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By Jonathan Allen
NEW YORK, Sept 14 (Reuters) - For President Donald Trump, the New York attorney general's office has been a nemesis for years, one whose sting has grown more potent during his rocky tenure in office.
Letitia James, who emerged Thursday as the Democratic nominee for New York's top prosecutor, is expected to create more headaches for Trump by accelerating and adding to a raft of state-led investigations into his government and business empire.
Democrats are aiming to regain control of Congress in the fall to act as a check on Trump. Should that fail to happen, though, state attorneys general will remain high among his primary antagonists as he faces legal troubles on multiple fronts.
The New York office has prime importance: Trump is a native New Yorker, and his company, the Trump Organization, and its various offshoots are based in Manhattan, under the attorney general's jurisdiction.
"We now have the first black attorney general in New York state history. She is a self-proclaimed progressive and very ambitious and will do what she has to do to make Trump's life miserable," said Hank Sheinkopf, longtime New York Democratic strategist.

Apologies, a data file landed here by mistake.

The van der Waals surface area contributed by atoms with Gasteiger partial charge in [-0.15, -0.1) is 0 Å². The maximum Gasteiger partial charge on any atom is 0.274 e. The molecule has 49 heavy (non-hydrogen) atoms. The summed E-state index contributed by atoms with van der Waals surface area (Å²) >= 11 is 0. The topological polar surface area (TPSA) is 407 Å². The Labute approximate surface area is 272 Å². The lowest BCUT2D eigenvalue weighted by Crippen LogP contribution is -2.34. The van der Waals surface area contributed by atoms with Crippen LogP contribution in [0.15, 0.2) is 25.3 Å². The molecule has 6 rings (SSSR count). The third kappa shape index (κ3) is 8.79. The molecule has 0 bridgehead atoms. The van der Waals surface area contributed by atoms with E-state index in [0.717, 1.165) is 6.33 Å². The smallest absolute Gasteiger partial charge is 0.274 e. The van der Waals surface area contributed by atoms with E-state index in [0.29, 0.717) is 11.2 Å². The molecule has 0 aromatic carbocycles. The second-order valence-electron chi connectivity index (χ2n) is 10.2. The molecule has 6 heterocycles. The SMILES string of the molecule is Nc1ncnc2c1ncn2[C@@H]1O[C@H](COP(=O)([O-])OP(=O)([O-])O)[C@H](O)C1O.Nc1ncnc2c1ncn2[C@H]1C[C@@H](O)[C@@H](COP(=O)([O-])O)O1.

James, a Brooklyn native who currently serves as New York City's public advocate, still has to defeat Republican nominee Keith Wofford, a bankruptcy lawyer, in November, but New York has not elected a Republican to the job since 1994. She would become the state's first black woman to hold the post.
"Tonight, we rewrite the history of generations of New Yorkers who have been treated differently simply because of their gender, the color of their skin, the language they speak, the God they pray to, the people they love, or the zip code they come from," she said on Twitter after winning the nomination.
The New York attorney general's office has become a state counterpart to federal prosecutors examining Trump's presidential campaign and his organization.
Trump's legal woes are headed by the investigation by Robert Mueller, the special counsel appointed by the U.S. Department of Justice to look into whether the Trump campaign coordinated with the Russian government ahead of the 2016 election. Trump and Russian President Vladimir Putin have denied any coordination.
The previous attorney general, Eric Schneiderman, in 2013 sued the businessman over Trump University for allegedly scamming consumers. Trump settled the suit for $25 million, along with two other unrelated suits, just after he won the 2016 election.
Schneiderman resigned this year after several women accused him of sexual abuse. His appointed replacement, Barbara Underwood, sued Trump and his adult children, charging them with breaking federal and state laws. Trump said the charges are baseless smears brought by Democrats.
James has promised to continue that lawsuit. She also wants to end the state's double jeopardy law, allowing the state to prosecute people pardoned for federal crimes by Trump. She also said she will oppose what she sees as attacks by Trump on the environment, gun-control efforts and on the rights of women and immigrants.
"Bashing Trump is the New York hobby, because you can't lose," said Sheinkopf. "They hate him here." (Reporting by Jonathan Allen; Editing by Christopher Cushing)
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